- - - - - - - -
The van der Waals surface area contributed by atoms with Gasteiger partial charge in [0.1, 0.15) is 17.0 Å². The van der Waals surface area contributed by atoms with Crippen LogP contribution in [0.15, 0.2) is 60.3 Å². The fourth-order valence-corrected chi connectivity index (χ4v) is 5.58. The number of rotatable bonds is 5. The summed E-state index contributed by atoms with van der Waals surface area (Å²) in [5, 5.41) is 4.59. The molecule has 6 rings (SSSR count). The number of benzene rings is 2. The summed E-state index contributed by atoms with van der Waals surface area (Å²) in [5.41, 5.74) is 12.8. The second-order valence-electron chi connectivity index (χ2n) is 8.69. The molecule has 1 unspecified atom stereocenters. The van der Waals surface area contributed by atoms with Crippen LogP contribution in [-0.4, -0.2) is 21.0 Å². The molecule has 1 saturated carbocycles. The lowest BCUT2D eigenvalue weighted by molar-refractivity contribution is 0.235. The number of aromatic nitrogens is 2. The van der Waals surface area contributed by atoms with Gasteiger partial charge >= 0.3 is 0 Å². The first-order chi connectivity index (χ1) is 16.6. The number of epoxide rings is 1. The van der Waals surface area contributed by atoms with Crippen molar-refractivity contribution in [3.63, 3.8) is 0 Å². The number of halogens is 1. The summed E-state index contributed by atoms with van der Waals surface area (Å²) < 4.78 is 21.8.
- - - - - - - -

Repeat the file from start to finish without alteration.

The van der Waals surface area contributed by atoms with Gasteiger partial charge in [0.1, 0.15) is 17.0 Å². The van der Waals surface area contributed by atoms with Crippen LogP contribution in [0.15, 0.2) is 60.3 Å². The fourth-order valence-corrected chi connectivity index (χ4v) is 5.58. The number of rotatable bonds is 5. The summed E-state index contributed by atoms with van der Waals surface area (Å²) in [5, 5.41) is 4.59. The molecule has 6 rings (SSSR count). The number of benzene rings is 2. The summed E-state index contributed by atoms with van der Waals surface area (Å²) in [5.41, 5.74) is 12.8. The second-order valence-electron chi connectivity index (χ2n) is 8.69. The molecule has 1 unspecified atom stereocenters. The van der Waals surface area contributed by atoms with Crippen LogP contribution in [-0.4, -0.2) is 21.0 Å². The molecule has 1 saturated carbocycles. The lowest BCUT2D eigenvalue weighted by molar-refractivity contribution is 0.235. The number of aromatic nitrogens is 2. The van der Waals surface area contributed by atoms with Gasteiger partial charge >= 0.3 is 0 Å². The first-order chi connectivity index (χ1) is 16.6. The number of epoxide rings is 1. The van der Waals surface area contributed by atoms with Crippen molar-refractivity contribution in [3.63, 3.8) is 0 Å². The number of halogens is 1. The summed E-state index contributed by atoms with van der Waals surface area (Å²) < 4.78 is 21.8.